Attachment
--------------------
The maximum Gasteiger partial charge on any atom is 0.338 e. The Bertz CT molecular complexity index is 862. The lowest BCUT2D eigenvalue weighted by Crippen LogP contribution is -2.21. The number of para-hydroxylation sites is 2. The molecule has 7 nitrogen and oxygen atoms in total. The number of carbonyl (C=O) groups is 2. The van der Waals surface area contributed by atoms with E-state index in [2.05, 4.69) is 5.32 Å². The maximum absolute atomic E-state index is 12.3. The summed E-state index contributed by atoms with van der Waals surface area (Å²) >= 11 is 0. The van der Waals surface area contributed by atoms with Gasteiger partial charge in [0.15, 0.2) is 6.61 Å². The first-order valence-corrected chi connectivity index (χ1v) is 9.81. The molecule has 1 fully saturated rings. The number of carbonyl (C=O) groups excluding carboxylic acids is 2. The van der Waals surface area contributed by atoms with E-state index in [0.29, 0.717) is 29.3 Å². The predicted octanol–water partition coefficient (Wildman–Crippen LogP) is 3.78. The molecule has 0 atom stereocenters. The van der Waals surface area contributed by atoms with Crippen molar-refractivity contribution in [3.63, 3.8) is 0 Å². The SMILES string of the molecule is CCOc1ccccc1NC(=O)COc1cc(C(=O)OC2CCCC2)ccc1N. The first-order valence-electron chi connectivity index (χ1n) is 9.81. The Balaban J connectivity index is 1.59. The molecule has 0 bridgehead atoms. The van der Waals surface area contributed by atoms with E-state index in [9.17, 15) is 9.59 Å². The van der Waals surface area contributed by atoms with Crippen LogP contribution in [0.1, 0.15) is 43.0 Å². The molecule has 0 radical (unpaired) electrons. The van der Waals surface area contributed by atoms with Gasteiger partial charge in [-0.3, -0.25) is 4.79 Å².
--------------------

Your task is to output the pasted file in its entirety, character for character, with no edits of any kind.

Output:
The maximum Gasteiger partial charge on any atom is 0.338 e. The Bertz CT molecular complexity index is 862. The lowest BCUT2D eigenvalue weighted by Crippen LogP contribution is -2.21. The number of para-hydroxylation sites is 2. The molecule has 7 nitrogen and oxygen atoms in total. The number of carbonyl (C=O) groups is 2. The van der Waals surface area contributed by atoms with E-state index in [2.05, 4.69) is 5.32 Å². The maximum absolute atomic E-state index is 12.3. The summed E-state index contributed by atoms with van der Waals surface area (Å²) >= 11 is 0. The van der Waals surface area contributed by atoms with Gasteiger partial charge in [0.15, 0.2) is 6.61 Å². The first-order valence-corrected chi connectivity index (χ1v) is 9.81. The molecule has 1 fully saturated rings. The number of carbonyl (C=O) groups excluding carboxylic acids is 2. The van der Waals surface area contributed by atoms with E-state index in [0.29, 0.717) is 29.3 Å². The predicted octanol–water partition coefficient (Wildman–Crippen LogP) is 3.78. The molecule has 0 atom stereocenters. The van der Waals surface area contributed by atoms with Crippen molar-refractivity contribution in [3.63, 3.8) is 0 Å². The SMILES string of the molecule is CCOc1ccccc1NC(=O)COc1cc(C(=O)OC2CCCC2)ccc1N. The first-order valence-electron chi connectivity index (χ1n) is 9.81. The Balaban J connectivity index is 1.59. The molecule has 0 bridgehead atoms. The van der Waals surface area contributed by atoms with E-state index in [9.17, 15) is 9.59 Å². The van der Waals surface area contributed by atoms with Crippen LogP contribution in [0.1, 0.15) is 43.0 Å². The molecule has 0 radical (unpaired) electrons. The van der Waals surface area contributed by atoms with Gasteiger partial charge in [-0.3, -0.25) is 4.79 Å².